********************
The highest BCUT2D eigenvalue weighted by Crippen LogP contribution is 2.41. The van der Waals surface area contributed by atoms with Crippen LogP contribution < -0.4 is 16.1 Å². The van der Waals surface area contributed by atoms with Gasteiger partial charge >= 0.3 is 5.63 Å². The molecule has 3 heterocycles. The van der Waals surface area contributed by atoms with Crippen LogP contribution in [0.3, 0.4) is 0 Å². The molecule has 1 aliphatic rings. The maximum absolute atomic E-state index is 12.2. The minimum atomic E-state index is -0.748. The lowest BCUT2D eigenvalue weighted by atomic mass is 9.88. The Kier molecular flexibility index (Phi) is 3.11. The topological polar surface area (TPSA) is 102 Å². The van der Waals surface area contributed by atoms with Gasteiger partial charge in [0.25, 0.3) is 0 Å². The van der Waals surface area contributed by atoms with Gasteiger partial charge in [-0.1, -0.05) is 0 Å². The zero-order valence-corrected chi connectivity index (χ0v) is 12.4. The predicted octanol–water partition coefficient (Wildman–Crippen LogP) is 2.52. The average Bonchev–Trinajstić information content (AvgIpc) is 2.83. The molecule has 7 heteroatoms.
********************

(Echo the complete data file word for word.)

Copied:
The highest BCUT2D eigenvalue weighted by Crippen LogP contribution is 2.41. The van der Waals surface area contributed by atoms with Crippen LogP contribution < -0.4 is 16.1 Å². The van der Waals surface area contributed by atoms with Gasteiger partial charge >= 0.3 is 5.63 Å². The molecule has 3 heterocycles. The van der Waals surface area contributed by atoms with Crippen LogP contribution in [0.3, 0.4) is 0 Å². The molecule has 1 aliphatic rings. The maximum absolute atomic E-state index is 12.2. The minimum atomic E-state index is -0.748. The lowest BCUT2D eigenvalue weighted by atomic mass is 9.88. The Kier molecular flexibility index (Phi) is 3.11. The topological polar surface area (TPSA) is 102 Å². The van der Waals surface area contributed by atoms with Gasteiger partial charge in [0.25, 0.3) is 0 Å². The van der Waals surface area contributed by atoms with Gasteiger partial charge in [-0.1, -0.05) is 0 Å². The zero-order valence-corrected chi connectivity index (χ0v) is 12.4. The predicted octanol–water partition coefficient (Wildman–Crippen LogP) is 2.52. The average Bonchev–Trinajstić information content (AvgIpc) is 2.83. The molecule has 7 heteroatoms.